Today, ‘innovation’ is a bit of a buzzword, but for years, special education leaders have been practicing the innovation mindset as they design, pivot, and tweak individual strategies for students. The child’s likes/dislikes and abilities are taken into consideration, a ‘beta’ version of their post-secondary plan is created, and then they ‘test and learn’ to determine if it makes sense to keep working towards that goal. 

For example, suppose a student says they want to be a veterinarian because of a fondness for animals. In that case, an educator might suggest taking an animal husbandry class (available through Texas Career and Technical Education programs). After completing that class, if the student still wants to pursue a veterinary degree, educators will search for more ways to validate and review that plan. The hope is that, at graduation, students have realistic expectations for the career they chose. 

Another resource for students with disabilities is the vocational rehabilitation program accessed through the Texas Workforce Commission (TWC). The program has three bucketseducation and training, employment services, and employment resources. Caudill provided an example of how the TWC helped a student who wanted to attend cosmetology school secure supplies and textbooks. 

Disabled employee working in office. Orthopedic elbow crutches leaning on desk, with happy disabled African American woman working on computer in background. Working with disability concept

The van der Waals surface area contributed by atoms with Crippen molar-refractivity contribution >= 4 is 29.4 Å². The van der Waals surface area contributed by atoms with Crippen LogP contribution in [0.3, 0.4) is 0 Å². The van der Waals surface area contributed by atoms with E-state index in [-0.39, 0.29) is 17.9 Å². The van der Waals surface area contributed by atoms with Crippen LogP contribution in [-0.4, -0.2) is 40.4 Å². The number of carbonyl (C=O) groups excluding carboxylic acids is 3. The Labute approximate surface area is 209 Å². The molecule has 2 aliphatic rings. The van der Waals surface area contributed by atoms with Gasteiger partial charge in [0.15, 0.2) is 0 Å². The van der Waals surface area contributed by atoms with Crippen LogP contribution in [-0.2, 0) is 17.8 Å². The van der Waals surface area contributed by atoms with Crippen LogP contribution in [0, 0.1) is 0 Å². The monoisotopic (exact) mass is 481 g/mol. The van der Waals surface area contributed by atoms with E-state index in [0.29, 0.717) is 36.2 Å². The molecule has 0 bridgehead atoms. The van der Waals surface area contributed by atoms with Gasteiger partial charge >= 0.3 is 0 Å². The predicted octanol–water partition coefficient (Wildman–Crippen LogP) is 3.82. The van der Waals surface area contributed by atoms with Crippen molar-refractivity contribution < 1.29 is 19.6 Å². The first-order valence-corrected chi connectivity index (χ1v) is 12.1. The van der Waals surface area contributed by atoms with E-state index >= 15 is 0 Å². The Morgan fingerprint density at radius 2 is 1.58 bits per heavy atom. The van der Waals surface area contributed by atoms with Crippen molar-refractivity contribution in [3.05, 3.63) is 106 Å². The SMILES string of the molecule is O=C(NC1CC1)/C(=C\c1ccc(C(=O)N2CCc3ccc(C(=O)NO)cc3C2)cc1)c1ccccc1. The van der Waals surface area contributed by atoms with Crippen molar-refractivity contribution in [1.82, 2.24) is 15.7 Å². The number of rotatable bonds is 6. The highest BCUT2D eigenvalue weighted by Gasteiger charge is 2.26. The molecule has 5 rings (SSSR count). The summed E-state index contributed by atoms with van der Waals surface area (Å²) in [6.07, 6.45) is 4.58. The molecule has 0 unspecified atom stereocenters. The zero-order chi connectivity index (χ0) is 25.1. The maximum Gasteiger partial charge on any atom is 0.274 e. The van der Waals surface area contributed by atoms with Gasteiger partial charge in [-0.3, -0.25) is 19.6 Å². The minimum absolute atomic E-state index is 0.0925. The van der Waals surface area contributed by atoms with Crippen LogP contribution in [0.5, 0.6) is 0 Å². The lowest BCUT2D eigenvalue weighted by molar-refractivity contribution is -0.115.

The human touch 

State and federal legislation provide a blueprint for addressing the needs of students with disabilities, but legislation alone is insufficient. The teachers and other personnel prepare students to navigate the world without the safety net of educational resources they may have had since kindergarten. Caudill says educators take students as far as possible on the post-secondary plan by obtaining a summary of students’ performance, making any necessary recommendations, and ensuring they have the required number of credits. They also teach these students how to communicate their needs confidently. 

“The day they graduate from 12th grade, all the services provided by IDEA end [and are] replaced by Section 504 of the Americans with Disabilities Act,” said Caudill. “But the ADA is a federal program and isn’t tailored to each student. That’s why we help them learn how to self-advocate.” 

Evolving disability inclusion 

“Federal legislation like IDEA is a piece of disability inclusion—and I find that so much can happen on a local level,” said Caudill. “I’d love to see Dallas lead the nation on disability inclusion, and that starts with normalizing the conversation around disabilities. We all have them. I think one of the best things parents can do is show kids what their own challenges are and how they adapt.” 

In Caudill’s experience, students with disabilities—or who have loved ones with disabilities—are the most empathetic and intrinsically innovative. 

“These are the students who find new ways of doing things because the ‘normal’ way doesn’t work for them or their loved one. Imagine what organizations could create with more of these naturally innovative minds in the workforce.”  

Parents of any child can start changing the conversation immediately simply by normalizing the topic and challenging their assumptions of disability, which may be faulty.